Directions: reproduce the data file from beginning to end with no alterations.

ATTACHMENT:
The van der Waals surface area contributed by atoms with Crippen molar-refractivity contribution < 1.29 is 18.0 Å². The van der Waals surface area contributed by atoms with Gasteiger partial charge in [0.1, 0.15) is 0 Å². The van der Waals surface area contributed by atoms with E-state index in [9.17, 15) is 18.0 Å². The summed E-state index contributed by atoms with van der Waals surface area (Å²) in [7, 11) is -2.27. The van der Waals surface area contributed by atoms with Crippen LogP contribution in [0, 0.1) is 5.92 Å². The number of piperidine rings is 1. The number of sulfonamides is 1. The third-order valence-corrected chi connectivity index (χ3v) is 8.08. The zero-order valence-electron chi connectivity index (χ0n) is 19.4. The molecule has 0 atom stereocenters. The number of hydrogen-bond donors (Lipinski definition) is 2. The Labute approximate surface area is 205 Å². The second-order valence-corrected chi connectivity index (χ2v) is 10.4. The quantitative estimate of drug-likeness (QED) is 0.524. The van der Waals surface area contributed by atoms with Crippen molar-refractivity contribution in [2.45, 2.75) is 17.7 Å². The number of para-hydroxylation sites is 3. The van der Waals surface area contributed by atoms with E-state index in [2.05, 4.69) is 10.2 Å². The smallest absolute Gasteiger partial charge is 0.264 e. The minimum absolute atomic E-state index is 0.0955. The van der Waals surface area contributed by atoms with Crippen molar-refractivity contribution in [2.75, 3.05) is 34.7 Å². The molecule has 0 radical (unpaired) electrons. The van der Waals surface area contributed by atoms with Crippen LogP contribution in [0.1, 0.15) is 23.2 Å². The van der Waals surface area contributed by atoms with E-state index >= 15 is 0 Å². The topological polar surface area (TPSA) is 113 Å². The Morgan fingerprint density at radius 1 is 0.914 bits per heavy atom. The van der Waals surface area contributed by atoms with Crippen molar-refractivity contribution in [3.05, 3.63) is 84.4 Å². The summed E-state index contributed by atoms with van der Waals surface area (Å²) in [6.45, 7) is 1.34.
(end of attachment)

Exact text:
The van der Waals surface area contributed by atoms with Crippen molar-refractivity contribution < 1.29 is 18.0 Å². The van der Waals surface area contributed by atoms with Gasteiger partial charge in [0.1, 0.15) is 0 Å². The van der Waals surface area contributed by atoms with E-state index in [9.17, 15) is 18.0 Å². The summed E-state index contributed by atoms with van der Waals surface area (Å²) in [7, 11) is -2.27. The van der Waals surface area contributed by atoms with Crippen LogP contribution in [0, 0.1) is 5.92 Å². The number of piperidine rings is 1. The number of sulfonamides is 1. The third-order valence-corrected chi connectivity index (χ3v) is 8.08. The zero-order valence-electron chi connectivity index (χ0n) is 19.4. The molecule has 0 atom stereocenters. The number of hydrogen-bond donors (Lipinski definition) is 2. The Labute approximate surface area is 205 Å². The second-order valence-corrected chi connectivity index (χ2v) is 10.4. The quantitative estimate of drug-likeness (QED) is 0.524. The van der Waals surface area contributed by atoms with Crippen molar-refractivity contribution in [2.45, 2.75) is 17.7 Å². The number of para-hydroxylation sites is 3. The van der Waals surface area contributed by atoms with E-state index in [2.05, 4.69) is 10.2 Å². The smallest absolute Gasteiger partial charge is 0.264 e. The minimum absolute atomic E-state index is 0.0955. The van der Waals surface area contributed by atoms with Crippen molar-refractivity contribution in [2.75, 3.05) is 34.7 Å². The molecule has 0 radical (unpaired) electrons. The van der Waals surface area contributed by atoms with Crippen LogP contribution in [0.1, 0.15) is 23.2 Å². The van der Waals surface area contributed by atoms with E-state index >= 15 is 0 Å². The topological polar surface area (TPSA) is 113 Å². The Morgan fingerprint density at radius 1 is 0.914 bits per heavy atom. The van der Waals surface area contributed by atoms with Crippen molar-refractivity contribution in [3.05, 3.63) is 84.4 Å². The summed E-state index contributed by atoms with van der Waals surface area (Å²) in [6.45, 7) is 1.34.